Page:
Quantum mechanics is
deterministic and probabilistic by nature, but until
recently tools from stochastic processes are surprisingly
underused in quantum mechanics. The situation has however
rapidly changed in recent years. Experimental progresses
in realizing stable and controllable quantum systems gave
new impetus to study unexplored territory of quantum
dynamics and it provides a unique opportunity to develop
and test new mathematical ideas dealing with open quantum
systems. New approaches rooted in probability theory have
thus emerged. To quote but a few: quantum noise theory
applied to out-of-equilibrium quantum dynamics, random
matrix theory in quantum information theory, quantum
trajectories and quantum stochastic differential equations
applied to open and controllable quantum systems, quantum
random walks and their use for quantum algorithms, etc.
This remarkable blend of mathematical and physical ideas
is at the root of the extraordinary efficiency that
characterizes this scientific area. It is of growing
practical importance and at the same time provides a vital
source of fresh ideas and inspirations for those working
in more abstract directions.

Our project aims at
systematizing and developing the use of stochastic tools
in modern quantum physics. Our team gathers mathematicians
and theoretical physicists who played noticeable roles in
recent advances in stochastic methods applied to quantum
mechanics and to open quantum systems. We wish to develop
synergies to tackle challenging problems of modern quantum
physics using probabilistic approaches.

Our objectives are centered
on:

(a) Quantum noises and open
quantum systems;

(b) Quantum trajectories;

(c) Random states and random
channels in quantum information theory;

(d) Open quantum random
walks.

The following results are
among our aims:

-- We wish to obtain the
very first rigorous results about out-of-equilibrium open
quantum systems by a systematic use of quantum noises and
repeated quantum interactions. As done in the past twenty
years in classical statistical mechanics with classical
Langevin equations, modeling effects of quantum heat baths
by quantum Langevin equations should open the door for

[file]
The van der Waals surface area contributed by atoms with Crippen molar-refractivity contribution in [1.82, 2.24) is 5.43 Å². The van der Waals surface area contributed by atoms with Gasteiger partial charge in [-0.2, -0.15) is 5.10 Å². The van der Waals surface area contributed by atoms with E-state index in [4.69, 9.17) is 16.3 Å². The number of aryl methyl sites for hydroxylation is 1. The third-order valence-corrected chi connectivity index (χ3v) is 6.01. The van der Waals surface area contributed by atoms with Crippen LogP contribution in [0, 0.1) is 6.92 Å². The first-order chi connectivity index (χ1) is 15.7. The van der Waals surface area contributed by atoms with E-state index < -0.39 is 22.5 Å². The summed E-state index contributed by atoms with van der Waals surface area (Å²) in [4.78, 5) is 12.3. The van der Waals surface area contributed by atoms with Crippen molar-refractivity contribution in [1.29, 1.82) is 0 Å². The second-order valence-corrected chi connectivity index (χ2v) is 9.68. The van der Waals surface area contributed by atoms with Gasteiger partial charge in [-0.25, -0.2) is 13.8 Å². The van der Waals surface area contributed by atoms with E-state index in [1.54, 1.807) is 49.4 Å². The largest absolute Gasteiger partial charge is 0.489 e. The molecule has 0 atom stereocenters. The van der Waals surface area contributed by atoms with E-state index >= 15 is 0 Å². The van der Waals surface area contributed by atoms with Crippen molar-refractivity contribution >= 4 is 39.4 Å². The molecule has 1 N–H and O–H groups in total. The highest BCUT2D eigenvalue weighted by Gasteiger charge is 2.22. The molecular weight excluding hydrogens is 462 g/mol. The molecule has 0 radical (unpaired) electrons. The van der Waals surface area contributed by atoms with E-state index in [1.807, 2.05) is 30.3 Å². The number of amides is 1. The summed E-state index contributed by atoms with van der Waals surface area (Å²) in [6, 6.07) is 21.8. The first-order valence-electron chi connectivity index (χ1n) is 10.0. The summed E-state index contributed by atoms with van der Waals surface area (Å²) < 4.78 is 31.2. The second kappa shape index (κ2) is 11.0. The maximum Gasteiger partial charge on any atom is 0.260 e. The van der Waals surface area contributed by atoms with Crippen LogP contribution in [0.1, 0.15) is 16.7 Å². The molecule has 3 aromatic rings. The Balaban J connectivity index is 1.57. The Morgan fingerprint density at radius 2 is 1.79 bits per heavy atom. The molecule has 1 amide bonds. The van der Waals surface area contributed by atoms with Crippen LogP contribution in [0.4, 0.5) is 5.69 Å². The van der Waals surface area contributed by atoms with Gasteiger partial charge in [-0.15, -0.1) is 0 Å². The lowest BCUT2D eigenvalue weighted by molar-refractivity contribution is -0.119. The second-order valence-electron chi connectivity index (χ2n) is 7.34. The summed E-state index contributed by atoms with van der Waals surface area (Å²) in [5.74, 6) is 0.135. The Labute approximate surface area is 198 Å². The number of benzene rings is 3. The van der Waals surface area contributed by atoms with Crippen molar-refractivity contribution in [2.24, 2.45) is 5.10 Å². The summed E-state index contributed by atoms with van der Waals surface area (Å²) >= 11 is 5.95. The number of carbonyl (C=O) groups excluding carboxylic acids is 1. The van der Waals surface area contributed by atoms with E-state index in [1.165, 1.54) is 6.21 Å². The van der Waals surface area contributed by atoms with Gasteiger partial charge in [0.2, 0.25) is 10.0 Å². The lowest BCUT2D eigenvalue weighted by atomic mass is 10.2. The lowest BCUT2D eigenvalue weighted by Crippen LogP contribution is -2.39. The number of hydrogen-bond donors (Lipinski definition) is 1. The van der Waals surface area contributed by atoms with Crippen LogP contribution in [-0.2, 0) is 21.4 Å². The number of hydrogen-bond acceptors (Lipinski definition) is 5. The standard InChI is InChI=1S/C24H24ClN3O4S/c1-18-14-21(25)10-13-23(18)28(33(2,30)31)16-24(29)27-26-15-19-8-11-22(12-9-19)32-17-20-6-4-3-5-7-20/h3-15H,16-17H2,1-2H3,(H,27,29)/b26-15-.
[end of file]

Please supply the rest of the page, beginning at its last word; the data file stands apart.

tractable mathematical models encoding quantum
dissipation.

-- We want to develop what
certainly constitutes one of the most original and
powerful approach to recent conjectures in quantum
information theory: the use of random matrices, free
probability and operator algebraic tools. All the members
of this project who are involved in quantum information
theory are pioneers of this line of research and they did
obtain important and recognized results.

-- We want to develop the
mathematical foundations of quantum trajectories as well
as their domain of applications. Quantum trajectories are
instrumental in analyzing fundamental physical experiments
but, because of the difficult techniques from stochastic
calculus and stochastic control theory they involve, they
constitute important mathematical challenges.

-- We wish to adapt tools of
strongly interacting quantum systems to deal with
out-of-equilibrium mesoscopic systems. Cross-fertilization
between those tools and quantum noise theory leads us to
look for theoretical and mathematical formulations of
out-of-equilibrium low dimensional quantum systems and
their applications to control theory.

-- We want to develop the
applications of open quantum random walks. Some of us have
recently been involved in the emergence of a new promising
kind of quantum random walks, called open quantum random
walks, which take dissipation into account. We hope they
provide powerful tools to obtain tractable models of
out-of-equilibrium systems and we look forward to use them
to define quantum analogue of exclusion processes.
Deciphering their underlying (non-commutative) geometry is
one of our more speculative objectives.

Stéphane Attal : Head of the project and coordinator of Partner 1 (Lyon), Professeur at Institut Camille Jordan, University Lyon 1.

Denis Bernard : Coordinator of Partner 2 (Paris), Directeur de Recherche C.N.R.S. at Laboratoire de Physique Théorique, E.N.S Paris

Guillaume Aubrun : Maître de Conférences, Institut Camille Jordan, University Lyon 1

Michel Bauer : Directeur de Recherche, C.E.A. Saclay

Benoit Collins : Associate Professor, Department of Mathematics, Kyoto University (Japan)

Ion Nechita : Chargé de Recherches C.N.R.S., Laboratoire de Physique Théorique, Toulouse

Yan Pautrat : Maître de Conférences, Département de Mathématiques, Orsay University

Clément Pellegrini : Maître de Conférences, Laboratoire de Statistiques et Probabilités, Toulouse University

Ivan Bardet : PhD Student, Institut Camille Jordan, University Lyon 1

Tristan Benoist : Post-Doc

Julien Deschamps : Post-Doc, Department of Mathematics, University of Genova (Italy)

Antoine Tilloy : PhD Student, Laboratoire de Physique Théorique, E.N.S. Paris.